GDPR: Sphonic’s Perspective

January 20, 2019
Read Time: 3 minutes

#RegTech #Regulations #Data

While you will not get official opinion from Sphonic on the stance we take when it comes to Brexit, we would like to focus in on the new data protection laws introduced throughout the EU last year. The GDPR was introduced in 2017 and put into effect in 2018 in order to protect consumer privacy in the world of big data. Since its inception, GDPR has set the example for what institutions across the world should be trying to achieve when it comes to protecting their customers.

In short, and in case you have had enough of hearing about GDPR, the new regulations can be boiled down to the following key points:

  • Consumers have the ‘right to be forgotten’ – i.e. Any consumer can request that an institution deletes all records of data associated to him / her, and that institution must comply. A customer can also ask to see what data an institution is holding about them.
  • Data must only be processed for legitimate reasons and these reasons must be made clear to the customer.
  • Institutions must only collect data that is necessary and must not keep personal data on the processing of that data is complete.
  • In the event of a data breach, institutions must inform the regulator and data subject within 72 hours of identifying the breach.
  • Privacy and protection of data should be ensured by default in all organisational and technical mechanisms.
  • All institutions must have a Data Protection Officer responsible for GDPR compliance.

Failure to comply with GDPR will see companies face fines of up to 4% of their annual turnover or €20million – whichever is higher.

This is big news for almost every company doing business in the EU and it is good news for consumers all over the world, as companies take on the responsibility of keeping their data protected.

A number of new data protection companies are benefitting from the rise to comply with GDPR. Large institutions are spending millions in order to install company wide data protection mechanisms on endpoints, servers and networks. Some companies have decided to step back from holding any consumer data at all, preferring to change their business model in order to avoid risking a compliance breach.

At Sphonic we deal with data every day. Our platforms are built to allow financial institutions to provide protection to their consumers from fraud. We aggregate data from various data service providers – from KYC to device and address verification vendors – in order to build a digital picture of what is happening for a specific consumer account opening or transaction. Some of the data that is needed to do these checks are personal, for example, name, address and date of birth – which is required to perform a KYC check. We have worked with every single one of the vendors we partner with in order to ensure personal data is not collected when it is not necessary to provide the protection needed for that consumer. Each of our vendors have their own GDPR policies which can be read on their websites or requested directly.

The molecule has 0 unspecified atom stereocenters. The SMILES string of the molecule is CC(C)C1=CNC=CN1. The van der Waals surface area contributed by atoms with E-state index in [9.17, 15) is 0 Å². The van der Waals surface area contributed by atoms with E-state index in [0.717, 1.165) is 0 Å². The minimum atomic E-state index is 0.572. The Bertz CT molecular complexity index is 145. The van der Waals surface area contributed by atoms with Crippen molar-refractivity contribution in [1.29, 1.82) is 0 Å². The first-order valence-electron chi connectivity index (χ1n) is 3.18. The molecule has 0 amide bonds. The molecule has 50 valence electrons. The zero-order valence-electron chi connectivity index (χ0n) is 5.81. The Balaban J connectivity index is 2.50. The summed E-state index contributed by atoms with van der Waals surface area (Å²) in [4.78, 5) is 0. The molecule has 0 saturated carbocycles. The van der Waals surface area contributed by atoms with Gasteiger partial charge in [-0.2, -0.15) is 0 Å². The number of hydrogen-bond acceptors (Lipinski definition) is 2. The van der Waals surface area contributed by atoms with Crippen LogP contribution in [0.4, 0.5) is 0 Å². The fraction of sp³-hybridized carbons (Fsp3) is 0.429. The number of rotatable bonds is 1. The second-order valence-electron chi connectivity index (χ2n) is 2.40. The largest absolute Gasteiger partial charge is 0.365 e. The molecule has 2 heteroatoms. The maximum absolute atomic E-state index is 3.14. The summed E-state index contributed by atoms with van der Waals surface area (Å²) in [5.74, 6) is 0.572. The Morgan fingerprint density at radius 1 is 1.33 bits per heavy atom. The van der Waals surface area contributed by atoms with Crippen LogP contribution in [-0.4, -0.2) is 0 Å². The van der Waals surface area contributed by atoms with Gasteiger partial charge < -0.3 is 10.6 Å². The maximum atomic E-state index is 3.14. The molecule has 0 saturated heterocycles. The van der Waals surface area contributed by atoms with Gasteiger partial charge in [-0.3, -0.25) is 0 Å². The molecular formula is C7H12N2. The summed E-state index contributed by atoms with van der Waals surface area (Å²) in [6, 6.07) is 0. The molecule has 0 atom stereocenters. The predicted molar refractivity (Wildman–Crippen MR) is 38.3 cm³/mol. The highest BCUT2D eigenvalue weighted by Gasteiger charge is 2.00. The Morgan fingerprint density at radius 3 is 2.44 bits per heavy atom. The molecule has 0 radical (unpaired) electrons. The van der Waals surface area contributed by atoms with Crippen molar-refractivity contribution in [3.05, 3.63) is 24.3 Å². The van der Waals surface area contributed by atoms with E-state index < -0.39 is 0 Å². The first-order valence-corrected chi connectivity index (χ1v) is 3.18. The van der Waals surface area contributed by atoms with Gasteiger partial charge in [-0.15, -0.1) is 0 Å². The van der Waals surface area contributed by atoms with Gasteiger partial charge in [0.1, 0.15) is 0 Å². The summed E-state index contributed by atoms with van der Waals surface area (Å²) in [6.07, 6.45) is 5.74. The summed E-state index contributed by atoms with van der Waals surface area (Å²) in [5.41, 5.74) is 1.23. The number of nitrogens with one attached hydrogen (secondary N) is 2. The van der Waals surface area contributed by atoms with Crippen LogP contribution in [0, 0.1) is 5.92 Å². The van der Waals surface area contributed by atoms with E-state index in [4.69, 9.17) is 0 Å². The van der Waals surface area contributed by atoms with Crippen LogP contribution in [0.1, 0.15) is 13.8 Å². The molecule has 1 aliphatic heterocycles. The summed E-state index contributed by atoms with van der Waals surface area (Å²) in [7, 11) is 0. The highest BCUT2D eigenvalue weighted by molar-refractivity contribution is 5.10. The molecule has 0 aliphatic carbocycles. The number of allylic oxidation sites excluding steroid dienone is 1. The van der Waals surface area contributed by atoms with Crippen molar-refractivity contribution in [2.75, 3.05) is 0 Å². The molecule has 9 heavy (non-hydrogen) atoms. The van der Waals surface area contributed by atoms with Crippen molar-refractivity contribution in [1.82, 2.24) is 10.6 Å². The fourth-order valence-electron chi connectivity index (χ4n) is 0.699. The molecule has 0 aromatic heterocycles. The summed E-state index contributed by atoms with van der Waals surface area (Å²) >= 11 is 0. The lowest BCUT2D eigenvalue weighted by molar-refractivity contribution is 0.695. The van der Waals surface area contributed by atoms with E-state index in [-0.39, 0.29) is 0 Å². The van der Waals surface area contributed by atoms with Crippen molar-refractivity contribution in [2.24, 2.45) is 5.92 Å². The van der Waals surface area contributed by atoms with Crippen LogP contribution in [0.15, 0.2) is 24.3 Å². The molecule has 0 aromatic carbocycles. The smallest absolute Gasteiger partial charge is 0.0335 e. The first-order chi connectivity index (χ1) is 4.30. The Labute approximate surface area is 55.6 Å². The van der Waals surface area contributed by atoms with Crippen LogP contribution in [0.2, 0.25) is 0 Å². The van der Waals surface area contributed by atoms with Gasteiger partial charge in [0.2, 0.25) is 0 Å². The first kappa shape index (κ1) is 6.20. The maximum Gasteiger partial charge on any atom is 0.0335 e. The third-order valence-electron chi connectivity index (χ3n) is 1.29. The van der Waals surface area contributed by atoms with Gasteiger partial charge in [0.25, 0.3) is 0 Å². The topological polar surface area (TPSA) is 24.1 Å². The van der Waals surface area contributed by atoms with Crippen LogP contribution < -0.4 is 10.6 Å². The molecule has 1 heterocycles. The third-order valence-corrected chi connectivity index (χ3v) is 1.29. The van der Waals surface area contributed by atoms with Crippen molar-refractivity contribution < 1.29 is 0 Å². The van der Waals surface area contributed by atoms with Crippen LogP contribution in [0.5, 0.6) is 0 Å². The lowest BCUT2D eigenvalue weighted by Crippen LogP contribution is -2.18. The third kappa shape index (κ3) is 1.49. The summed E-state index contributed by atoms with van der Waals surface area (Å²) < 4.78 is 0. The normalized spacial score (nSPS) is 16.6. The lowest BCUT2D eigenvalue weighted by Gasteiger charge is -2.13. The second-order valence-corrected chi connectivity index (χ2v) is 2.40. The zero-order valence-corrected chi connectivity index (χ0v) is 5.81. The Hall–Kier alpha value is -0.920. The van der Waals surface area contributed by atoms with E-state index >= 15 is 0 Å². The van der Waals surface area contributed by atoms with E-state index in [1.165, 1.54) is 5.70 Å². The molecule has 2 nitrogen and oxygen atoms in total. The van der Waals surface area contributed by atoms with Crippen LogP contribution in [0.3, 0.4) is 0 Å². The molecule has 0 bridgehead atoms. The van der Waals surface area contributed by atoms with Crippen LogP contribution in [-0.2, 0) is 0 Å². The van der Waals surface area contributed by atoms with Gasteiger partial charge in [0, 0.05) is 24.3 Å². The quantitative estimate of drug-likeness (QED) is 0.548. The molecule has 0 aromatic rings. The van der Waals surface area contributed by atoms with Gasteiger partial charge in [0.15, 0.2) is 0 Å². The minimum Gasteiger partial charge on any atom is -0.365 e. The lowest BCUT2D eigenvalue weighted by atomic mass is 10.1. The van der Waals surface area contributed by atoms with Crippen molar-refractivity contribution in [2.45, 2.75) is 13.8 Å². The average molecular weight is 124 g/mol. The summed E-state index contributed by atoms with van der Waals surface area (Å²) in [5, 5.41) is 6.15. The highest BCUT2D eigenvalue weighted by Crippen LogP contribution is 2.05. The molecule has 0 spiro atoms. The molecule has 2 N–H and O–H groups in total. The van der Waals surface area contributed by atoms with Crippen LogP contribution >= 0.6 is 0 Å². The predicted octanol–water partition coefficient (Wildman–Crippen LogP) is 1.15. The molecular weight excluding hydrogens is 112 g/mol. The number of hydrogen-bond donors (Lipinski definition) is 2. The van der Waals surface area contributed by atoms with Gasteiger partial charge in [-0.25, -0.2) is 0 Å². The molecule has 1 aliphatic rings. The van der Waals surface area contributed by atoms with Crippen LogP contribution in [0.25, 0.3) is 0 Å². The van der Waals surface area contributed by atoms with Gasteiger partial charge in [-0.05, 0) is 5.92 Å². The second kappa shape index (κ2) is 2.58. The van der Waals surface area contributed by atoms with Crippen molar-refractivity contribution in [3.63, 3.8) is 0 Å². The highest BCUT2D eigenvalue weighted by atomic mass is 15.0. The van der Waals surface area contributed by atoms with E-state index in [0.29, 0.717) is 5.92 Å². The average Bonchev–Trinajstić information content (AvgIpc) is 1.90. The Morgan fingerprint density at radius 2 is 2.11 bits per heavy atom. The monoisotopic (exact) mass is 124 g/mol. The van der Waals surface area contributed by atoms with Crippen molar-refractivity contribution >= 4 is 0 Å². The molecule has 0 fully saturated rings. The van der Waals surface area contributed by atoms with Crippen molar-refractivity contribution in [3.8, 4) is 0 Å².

Our approach is simple. As we are an aggregator, we do not need to store any data for more than 10 days. We need the data for 10 days in order to be able to perform any emergency maintenance or checks, should a client require that. However, any data that is stored in the at time is fully encrypted and permanently deleted after the 10 days. We also ensure that our Case Management System is able to give a powerful overview of the day-to-day checks passing and failing in a client fraud and risk workflow, without needing to display any personal information to a client. If any cases need to be reviewed in more detail, a person with the right authorised clearance to view the records must enter a password in order to decrypt the personal information. This viewing session is then logged by the system so that it is clear who view what and when.

We have worked hard in order to get the balance between consumer protection against fraud and consumer privacy right and we think that the EU has shown the rest of the world how consumer privacy should be approached. The responsibility is with the company, not the individual, and we believe the same can be said for fraud prevention. We are working with a number of clients on new and inventive ways to identify fraud all over the world. If you are interested in finding out more, please get in touch via our website Contact page.